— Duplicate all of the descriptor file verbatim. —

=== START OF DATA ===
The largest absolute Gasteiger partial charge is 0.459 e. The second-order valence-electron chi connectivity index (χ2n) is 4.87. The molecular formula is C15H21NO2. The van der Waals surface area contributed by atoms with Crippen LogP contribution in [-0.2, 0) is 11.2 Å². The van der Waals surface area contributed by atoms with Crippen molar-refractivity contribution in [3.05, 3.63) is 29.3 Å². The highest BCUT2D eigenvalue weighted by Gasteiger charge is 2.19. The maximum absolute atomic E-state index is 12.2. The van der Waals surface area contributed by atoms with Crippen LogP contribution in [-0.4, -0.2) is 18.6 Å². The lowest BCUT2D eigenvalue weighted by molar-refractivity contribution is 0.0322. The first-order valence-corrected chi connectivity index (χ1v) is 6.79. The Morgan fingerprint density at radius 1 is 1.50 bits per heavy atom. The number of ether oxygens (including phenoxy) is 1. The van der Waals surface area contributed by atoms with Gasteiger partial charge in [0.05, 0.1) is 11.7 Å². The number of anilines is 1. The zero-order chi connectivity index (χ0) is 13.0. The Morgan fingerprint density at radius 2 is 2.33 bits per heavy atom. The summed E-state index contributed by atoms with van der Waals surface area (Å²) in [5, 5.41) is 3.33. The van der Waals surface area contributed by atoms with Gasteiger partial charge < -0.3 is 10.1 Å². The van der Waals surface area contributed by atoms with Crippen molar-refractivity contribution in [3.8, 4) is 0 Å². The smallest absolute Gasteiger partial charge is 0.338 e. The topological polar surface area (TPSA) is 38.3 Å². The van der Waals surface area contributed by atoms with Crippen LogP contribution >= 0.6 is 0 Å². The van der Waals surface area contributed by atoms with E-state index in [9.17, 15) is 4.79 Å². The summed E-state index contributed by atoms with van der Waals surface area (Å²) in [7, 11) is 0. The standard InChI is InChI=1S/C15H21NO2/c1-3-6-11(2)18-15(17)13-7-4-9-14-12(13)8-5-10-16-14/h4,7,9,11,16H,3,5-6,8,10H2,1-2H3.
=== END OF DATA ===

The largest absolute Gasteiger partial charge is 0.459 e. The second-order valence-electron chi connectivity index (χ2n) is 4.87. The molecular formula is C15H21NO2. The van der Waals surface area contributed by atoms with Crippen LogP contribution in [-0.2, 0) is 11.2 Å². The van der Waals surface area contributed by atoms with Crippen molar-refractivity contribution in [3.05, 3.63) is 29.3 Å². The highest BCUT2D eigenvalue weighted by Gasteiger charge is 2.19. The maximum absolute atomic E-state index is 12.2. The van der Waals surface area contributed by atoms with Crippen LogP contribution in [-0.4, -0.2) is 18.6 Å². The lowest BCUT2D eigenvalue weighted by molar-refractivity contribution is 0.0322. The first-order valence-corrected chi connectivity index (χ1v) is 6.79. The Morgan fingerprint density at radius 1 is 1.50 bits per heavy atom. The number of ether oxygens (including phenoxy) is 1. The van der Waals surface area contributed by atoms with Gasteiger partial charge in [0.05, 0.1) is 11.7 Å². The number of anilines is 1. The zero-order chi connectivity index (χ0) is 13.0. The Morgan fingerprint density at radius 2 is 2.33 bits per heavy atom. The summed E-state index contributed by atoms with van der Waals surface area (Å²) in [5, 5.41) is 3.33. The van der Waals surface area contributed by atoms with Gasteiger partial charge < -0.3 is 10.1 Å². The van der Waals surface area contributed by atoms with Crippen molar-refractivity contribution in [3.8, 4) is 0 Å². The smallest absolute Gasteiger partial charge is 0.338 e. The topological polar surface area (TPSA) is 38.3 Å². The van der Waals surface area contributed by atoms with Crippen LogP contribution >= 0.6 is 0 Å². The van der Waals surface area contributed by atoms with E-state index in [9.17, 15) is 4.79 Å². The summed E-state index contributed by atoms with van der Waals surface area (Å²) in [7, 11) is 0. The standard InChI is InChI=1S/C15H21NO2/c1-3-6-11(2)18-15(17)13-7-4-9-14-12(13)8-5-10-16-14/h4,7,9,11,16H,3,5-6,8,10H2,1-2H3.